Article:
I’m no rocket ship down the super steep technical stuff, so it was easy to become a fan of the slacker head tube that this bike offers. The 69.8 degree angle makes steep downhill sections feel noticeably more comfortable than a bike with a more aggressive set up. The Turner sizing on this model is also shorter then most other brands. The Czar I was riding was listed as a medium, but felt more like a small/medium (smedium).
This made the bike feel more maneuverable and agile for quick or technical punchy climbs and switchbacks, but I did have to ride a 100mm stem. The demo I road had some skinny pizza cutter Schwalbe tires that would be better suited for a cross bike, but if you swapped those out for something a bit meatier and maybe even throw in a dropper post I think you could ride this bike just about anywhere.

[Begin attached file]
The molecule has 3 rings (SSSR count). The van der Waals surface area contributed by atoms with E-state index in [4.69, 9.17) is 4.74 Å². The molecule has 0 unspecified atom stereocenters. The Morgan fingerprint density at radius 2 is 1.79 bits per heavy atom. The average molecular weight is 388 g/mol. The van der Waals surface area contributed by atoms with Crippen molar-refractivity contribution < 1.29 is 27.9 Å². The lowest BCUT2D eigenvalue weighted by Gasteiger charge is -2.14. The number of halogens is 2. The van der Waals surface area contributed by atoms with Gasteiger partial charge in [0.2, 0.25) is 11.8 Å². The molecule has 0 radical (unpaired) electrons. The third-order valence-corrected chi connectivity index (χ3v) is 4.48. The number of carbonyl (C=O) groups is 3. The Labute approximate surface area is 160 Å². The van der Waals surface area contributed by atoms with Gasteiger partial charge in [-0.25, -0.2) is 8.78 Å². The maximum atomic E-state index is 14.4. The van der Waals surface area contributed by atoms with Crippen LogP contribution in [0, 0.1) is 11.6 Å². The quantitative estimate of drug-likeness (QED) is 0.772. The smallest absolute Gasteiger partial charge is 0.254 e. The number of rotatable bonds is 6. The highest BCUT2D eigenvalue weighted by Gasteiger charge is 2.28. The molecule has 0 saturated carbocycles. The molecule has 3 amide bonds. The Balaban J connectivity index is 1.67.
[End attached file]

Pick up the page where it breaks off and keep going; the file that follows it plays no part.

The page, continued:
For more information, including purchasing, build options and just plain browsing, head over to Turner Bikes.
*Photographer’s note: We haven’t had much sun at “golden hour” in Austin and it was raining when we shot these photos. That said, the photos don’t do this bike’s finish justice. It really looks great in the sun!
Follow Sean on Instagram.
Framebuilder Mitch Pryor teamed up with Brent and Katryn Steelman to join forces on a batch of half tig welded / half brazed randonneur framesets. Over the past few months, I’ve been watching the progress and finally, we’re seeing some of the final frames rolling out of production.
It’s interesting to me seeing the mix of tig and brazed construction. Something you don’t see every day coming from production batches and I for one can say that these bikes are looking superb. See more from the S&P Randonneur Project below and follow along at the Map Flickr.